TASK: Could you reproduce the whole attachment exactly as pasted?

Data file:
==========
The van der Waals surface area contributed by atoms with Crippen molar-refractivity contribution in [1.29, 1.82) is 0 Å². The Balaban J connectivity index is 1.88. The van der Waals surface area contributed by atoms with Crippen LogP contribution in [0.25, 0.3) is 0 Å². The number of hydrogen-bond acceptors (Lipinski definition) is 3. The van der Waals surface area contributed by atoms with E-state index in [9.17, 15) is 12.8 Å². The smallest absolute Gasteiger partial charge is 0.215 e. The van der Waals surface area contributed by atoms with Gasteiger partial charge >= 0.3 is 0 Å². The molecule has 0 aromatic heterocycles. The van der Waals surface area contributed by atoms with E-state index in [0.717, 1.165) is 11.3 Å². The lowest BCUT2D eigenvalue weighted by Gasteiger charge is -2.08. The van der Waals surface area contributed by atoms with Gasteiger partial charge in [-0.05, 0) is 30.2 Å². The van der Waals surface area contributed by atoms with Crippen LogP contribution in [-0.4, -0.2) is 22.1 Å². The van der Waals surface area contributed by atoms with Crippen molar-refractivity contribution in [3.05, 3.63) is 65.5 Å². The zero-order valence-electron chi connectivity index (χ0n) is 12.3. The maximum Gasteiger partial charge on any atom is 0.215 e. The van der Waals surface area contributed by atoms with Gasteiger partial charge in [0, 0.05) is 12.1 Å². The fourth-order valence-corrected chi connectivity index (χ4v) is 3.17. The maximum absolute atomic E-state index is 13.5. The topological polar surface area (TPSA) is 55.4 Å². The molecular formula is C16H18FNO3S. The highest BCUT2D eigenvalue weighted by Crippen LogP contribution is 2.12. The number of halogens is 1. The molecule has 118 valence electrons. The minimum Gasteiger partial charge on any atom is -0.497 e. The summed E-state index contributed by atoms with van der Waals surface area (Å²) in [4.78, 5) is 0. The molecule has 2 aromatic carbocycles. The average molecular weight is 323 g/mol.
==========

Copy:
The van der Waals surface area contributed by atoms with Crippen molar-refractivity contribution in [1.29, 1.82) is 0 Å². The Balaban J connectivity index is 1.88. The van der Waals surface area contributed by atoms with Crippen LogP contribution in [0.25, 0.3) is 0 Å². The number of hydrogen-bond acceptors (Lipinski definition) is 3. The van der Waals surface area contributed by atoms with E-state index in [9.17, 15) is 12.8 Å². The smallest absolute Gasteiger partial charge is 0.215 e. The van der Waals surface area contributed by atoms with Gasteiger partial charge >= 0.3 is 0 Å². The molecule has 0 aromatic heterocycles. The van der Waals surface area contributed by atoms with E-state index in [0.717, 1.165) is 11.3 Å². The lowest BCUT2D eigenvalue weighted by Gasteiger charge is -2.08. The van der Waals surface area contributed by atoms with Gasteiger partial charge in [-0.05, 0) is 30.2 Å². The van der Waals surface area contributed by atoms with Crippen LogP contribution in [-0.4, -0.2) is 22.1 Å². The van der Waals surface area contributed by atoms with Crippen molar-refractivity contribution in [3.05, 3.63) is 65.5 Å². The zero-order valence-electron chi connectivity index (χ0n) is 12.3. The maximum Gasteiger partial charge on any atom is 0.215 e. The van der Waals surface area contributed by atoms with Gasteiger partial charge in [0, 0.05) is 12.1 Å². The fourth-order valence-corrected chi connectivity index (χ4v) is 3.17. The maximum absolute atomic E-state index is 13.5. The topological polar surface area (TPSA) is 55.4 Å². The molecular formula is C16H18FNO3S. The highest BCUT2D eigenvalue weighted by Crippen LogP contribution is 2.12. The number of halogens is 1. The molecule has 118 valence electrons. The minimum Gasteiger partial charge on any atom is -0.497 e. The summed E-state index contributed by atoms with van der Waals surface area (Å²) in [4.78, 5) is 0. The molecule has 2 aromatic carbocycles. The average molecular weight is 323 g/mol.